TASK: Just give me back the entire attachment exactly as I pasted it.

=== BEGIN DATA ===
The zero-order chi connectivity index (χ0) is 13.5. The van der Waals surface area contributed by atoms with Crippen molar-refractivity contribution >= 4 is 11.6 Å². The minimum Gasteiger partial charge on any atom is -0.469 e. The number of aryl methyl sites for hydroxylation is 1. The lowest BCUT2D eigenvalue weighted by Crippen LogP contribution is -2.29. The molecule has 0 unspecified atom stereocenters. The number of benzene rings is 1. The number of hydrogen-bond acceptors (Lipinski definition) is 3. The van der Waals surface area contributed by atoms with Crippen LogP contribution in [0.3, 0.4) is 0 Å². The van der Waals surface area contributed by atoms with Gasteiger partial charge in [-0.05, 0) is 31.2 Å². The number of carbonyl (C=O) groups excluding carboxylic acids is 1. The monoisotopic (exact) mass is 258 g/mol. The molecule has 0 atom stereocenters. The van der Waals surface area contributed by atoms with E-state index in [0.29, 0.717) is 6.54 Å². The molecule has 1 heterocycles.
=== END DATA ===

The zero-order chi connectivity index (χ0) is 13.5. The van der Waals surface area contributed by atoms with Crippen molar-refractivity contribution >= 4 is 11.6 Å². The minimum Gasteiger partial charge on any atom is -0.469 e. The number of aryl methyl sites for hydroxylation is 1. The lowest BCUT2D eigenvalue weighted by Crippen LogP contribution is -2.29. The molecule has 0 unspecified atom stereocenters. The number of benzene rings is 1. The number of hydrogen-bond acceptors (Lipinski definition) is 3. The van der Waals surface area contributed by atoms with Crippen LogP contribution in [0.3, 0.4) is 0 Å². The van der Waals surface area contributed by atoms with Gasteiger partial charge in [-0.05, 0) is 31.2 Å². The number of carbonyl (C=O) groups excluding carboxylic acids is 1. The monoisotopic (exact) mass is 258 g/mol. The molecule has 0 atom stereocenters. The van der Waals surface area contributed by atoms with E-state index in [0.29, 0.717) is 6.54 Å². The molecule has 1 heterocycles.